Early School Starting Times May Lower Student Grades

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Hello, my name is Jake Fagan and I am writing this letter in regard to what I call sleep deprivation.

I think schools should start at 9 a.m. because students often do not get enough sleep. Students have homework most of the time and need to stay up half the night doing it. Then, as soon as they get to bed, they only get about six to eight hours of sleep.


Based on recent studies published in the Weekly Journal, teenagers need at least eight to 10 hours of sleep per night to accommodate their growth rate. Many students' grades may suffer for the simple reason of sleep deprivation.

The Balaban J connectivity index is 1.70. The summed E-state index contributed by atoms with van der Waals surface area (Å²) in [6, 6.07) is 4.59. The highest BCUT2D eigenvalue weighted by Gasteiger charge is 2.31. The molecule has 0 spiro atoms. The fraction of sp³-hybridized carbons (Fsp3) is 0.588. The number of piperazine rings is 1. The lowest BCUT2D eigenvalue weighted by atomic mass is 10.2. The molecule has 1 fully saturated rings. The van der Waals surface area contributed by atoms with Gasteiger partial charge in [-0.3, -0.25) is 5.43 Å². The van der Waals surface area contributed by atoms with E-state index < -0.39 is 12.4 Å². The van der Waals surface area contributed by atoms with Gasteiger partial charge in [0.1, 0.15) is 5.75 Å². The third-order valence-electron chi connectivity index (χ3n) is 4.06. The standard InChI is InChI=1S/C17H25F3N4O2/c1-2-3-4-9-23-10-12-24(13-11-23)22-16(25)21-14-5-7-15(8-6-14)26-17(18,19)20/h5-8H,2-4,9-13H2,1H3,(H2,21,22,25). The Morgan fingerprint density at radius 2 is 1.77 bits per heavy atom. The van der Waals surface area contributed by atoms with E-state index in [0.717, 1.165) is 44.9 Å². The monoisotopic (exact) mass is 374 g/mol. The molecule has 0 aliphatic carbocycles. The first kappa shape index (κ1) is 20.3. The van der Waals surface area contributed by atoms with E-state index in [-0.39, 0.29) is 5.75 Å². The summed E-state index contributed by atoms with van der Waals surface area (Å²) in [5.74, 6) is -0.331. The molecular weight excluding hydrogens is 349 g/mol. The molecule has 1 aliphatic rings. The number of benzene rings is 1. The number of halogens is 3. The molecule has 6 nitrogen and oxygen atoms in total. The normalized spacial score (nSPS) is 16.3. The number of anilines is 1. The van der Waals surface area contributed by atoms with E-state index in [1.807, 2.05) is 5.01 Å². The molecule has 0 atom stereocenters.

We did a test in one of my classes awhile ago. We had some students, with their parents' permission, stay up until 8 p.m., others until 9 p.m. and a few others until 10 p.m. The students with the most sleep achieved better grades. The students that stayed up the latest had substantially lower grades than the students who received more sleep.


I know some students in the Phoenix metropolitan area who attend their schools from 9 a.m. to 3 p.m. They have achieved above-average grades and are able to participate in sports without their grades suffering.


I would like the school board to review information related to the possibility that grades can be affected by lack of sleep. If, in their studies, they find conclusive results similar to my findings, they may consider changing the school times.


Jake Fagan

Rim Country Middle School student

Payson

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